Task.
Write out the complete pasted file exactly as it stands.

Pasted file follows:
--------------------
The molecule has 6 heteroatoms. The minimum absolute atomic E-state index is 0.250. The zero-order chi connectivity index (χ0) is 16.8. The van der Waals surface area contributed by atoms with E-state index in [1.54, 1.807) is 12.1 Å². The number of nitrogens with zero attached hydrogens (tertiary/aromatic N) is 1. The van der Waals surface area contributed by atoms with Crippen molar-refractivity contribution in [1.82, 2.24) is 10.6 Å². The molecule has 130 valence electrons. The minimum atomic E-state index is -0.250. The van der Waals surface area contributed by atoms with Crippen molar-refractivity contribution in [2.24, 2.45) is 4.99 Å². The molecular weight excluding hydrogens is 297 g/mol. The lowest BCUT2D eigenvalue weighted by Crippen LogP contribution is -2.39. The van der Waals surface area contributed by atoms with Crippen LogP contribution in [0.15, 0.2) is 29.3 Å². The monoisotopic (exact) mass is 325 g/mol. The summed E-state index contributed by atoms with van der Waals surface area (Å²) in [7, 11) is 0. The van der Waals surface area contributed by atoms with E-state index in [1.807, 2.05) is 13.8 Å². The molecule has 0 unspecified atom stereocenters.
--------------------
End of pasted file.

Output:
The molecule has 6 heteroatoms. The minimum absolute atomic E-state index is 0.250. The zero-order chi connectivity index (χ0) is 16.8. The van der Waals surface area contributed by atoms with E-state index in [1.54, 1.807) is 12.1 Å². The number of nitrogens with zero attached hydrogens (tertiary/aromatic N) is 1. The van der Waals surface area contributed by atoms with Crippen molar-refractivity contribution in [1.82, 2.24) is 10.6 Å². The molecule has 130 valence electrons. The minimum atomic E-state index is -0.250. The van der Waals surface area contributed by atoms with Crippen molar-refractivity contribution in [2.24, 2.45) is 4.99 Å². The molecular weight excluding hydrogens is 297 g/mol. The lowest BCUT2D eigenvalue weighted by Crippen LogP contribution is -2.39. The van der Waals surface area contributed by atoms with Crippen LogP contribution in [0.15, 0.2) is 29.3 Å². The monoisotopic (exact) mass is 325 g/mol. The summed E-state index contributed by atoms with van der Waals surface area (Å²) in [7, 11) is 0. The van der Waals surface area contributed by atoms with E-state index in [1.807, 2.05) is 13.8 Å². The molecule has 0 unspecified atom stereocenters.